The Lucienne Twins

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The Birthday

I hid the locket away in my dresser drawer, folded away between two folded of socks. Two days later Hank was curled under the bed, as if there was a thunderstorm outside, and I found the locket intertwined into the nametag of his collar. Under the bed was dark, but his whiskers looked greyer than usual.

I removed it with gloves and brought it to Abigail.

“You found it!” She shouted. “Where has it been?”

“I kept it in one of my drawers, did you move it?”

“No Miss Mary, you have to keep it in the treasure box.” She said as if it was a well known fact.

"Why is that?”

“Because that’s where she belongs. That’s where they all belong. She talks to the others in there.”

“The others?”

“Yes Miss Mary. They’re all in there.”

Then she took the locket, and put it back into her treasure chest. And for months, I forgot about it. Until her birthday.

I had never celebrated Abigail’s birthday as a teacher. It was May 28th, too deep in the summer for her to be in class. She was turning nine, and for her year before the introduction of double digits I suggested we throw a party.

“Bridget and I would love a party!” She exclaimed, and for the rest of that afternoon we wrote invitations. Abigail insisted we send them to everyone she had met in school since kindergarten, plus some extras, so by the end of the day there were seventy envelopes around the table. Her party was in a week, so we mailed them the next day, stamped and addressed.

I didn’t have the heart to tell here, but sixty five of the letters were returned in the mail two days before her party. Abigail had accidentally added an extra digit to the zip code on them.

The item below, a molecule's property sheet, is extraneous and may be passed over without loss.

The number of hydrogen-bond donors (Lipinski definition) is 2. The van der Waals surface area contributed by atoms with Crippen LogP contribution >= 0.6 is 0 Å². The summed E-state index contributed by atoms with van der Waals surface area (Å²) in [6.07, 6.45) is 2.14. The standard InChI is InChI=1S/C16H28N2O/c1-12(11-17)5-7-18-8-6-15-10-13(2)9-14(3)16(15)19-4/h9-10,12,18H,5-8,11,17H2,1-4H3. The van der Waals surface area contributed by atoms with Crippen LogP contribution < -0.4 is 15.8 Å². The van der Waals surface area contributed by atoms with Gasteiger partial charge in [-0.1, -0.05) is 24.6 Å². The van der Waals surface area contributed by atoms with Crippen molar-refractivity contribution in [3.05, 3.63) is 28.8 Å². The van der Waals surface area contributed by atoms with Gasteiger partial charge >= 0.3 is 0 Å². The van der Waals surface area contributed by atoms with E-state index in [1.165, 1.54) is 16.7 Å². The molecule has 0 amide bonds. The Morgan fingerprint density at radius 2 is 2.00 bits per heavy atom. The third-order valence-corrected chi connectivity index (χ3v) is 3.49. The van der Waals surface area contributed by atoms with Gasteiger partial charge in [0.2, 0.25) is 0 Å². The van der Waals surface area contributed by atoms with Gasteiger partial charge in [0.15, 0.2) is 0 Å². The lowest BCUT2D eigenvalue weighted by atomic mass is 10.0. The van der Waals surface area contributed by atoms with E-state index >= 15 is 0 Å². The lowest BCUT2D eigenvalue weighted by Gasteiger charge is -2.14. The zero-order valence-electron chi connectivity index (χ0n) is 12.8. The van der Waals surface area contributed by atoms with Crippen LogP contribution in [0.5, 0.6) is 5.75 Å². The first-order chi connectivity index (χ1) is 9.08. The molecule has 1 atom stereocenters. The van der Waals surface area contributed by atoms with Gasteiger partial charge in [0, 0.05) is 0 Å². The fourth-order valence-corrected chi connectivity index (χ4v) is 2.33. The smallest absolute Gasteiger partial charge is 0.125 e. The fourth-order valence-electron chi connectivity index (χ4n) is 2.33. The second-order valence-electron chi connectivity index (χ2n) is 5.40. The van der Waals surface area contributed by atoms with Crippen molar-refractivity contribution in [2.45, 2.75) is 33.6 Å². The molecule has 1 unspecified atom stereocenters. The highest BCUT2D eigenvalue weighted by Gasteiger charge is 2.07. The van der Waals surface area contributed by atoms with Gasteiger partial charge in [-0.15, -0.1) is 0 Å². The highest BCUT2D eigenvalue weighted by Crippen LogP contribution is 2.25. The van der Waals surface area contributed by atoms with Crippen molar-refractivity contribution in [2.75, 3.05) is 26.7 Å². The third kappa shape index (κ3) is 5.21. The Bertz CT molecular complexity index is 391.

I hoped that she would have forgotten about the party, but that was all she would talk about.

“Bridget’s so exited,” She said the day before, “Do you think people will bring us presents?”

“I’m sure they will,” I replied.

“She’s ready for gifts! We can’t wait!”

“Abigail, I’m not sure how big this party is going to be. I think a lot of people may be out of town.”

“It’s OK Miss Mary. Bridget says that everyone that she wants to come will be there.”

Then the day arrived, and the doorbell rang five times.

First, was Thomas, the brute who had forced Abigail to hold the Nazi button in kindergarten.

Second was Natalie, followed shortly by Jane, who had stolen Abigail’s pen.

Fourth and fifth were two children I didn’t recognize, Riley and David, but Abigail said were from her first grade class. I had heard their names before at night when she cried in her sleep.

Five letters had been sent, and the five visitors were here. Abigail smiled wide and clapped her hands, seemingly unaware the sole guests were her tormentors.

Though there were party games, they sat in silence at the kitchen table. Natalie and Jane huddled together while Thomas picked at a scab on his forearm.

I watched over them, protective of Abigail, and cut the double layer cake into portion size pieces. Never before had I seen children their age so still or so quiet.

They ate. Any conversation echoed off the walls and died down, stifled down immediately by an invisible force. Abigail smiled, and that was what I cared about. But there was more to it than that- she seemed like she was waiting for something.

Half an hour passed, and Natalie and Jane proposed a game. Everyone wrote on sheets of paper and cut them up, then mixed them around in two bowls. One was for questions, and one was for answers.

“I’ll go first!” Said Abigail, and they offered it to her.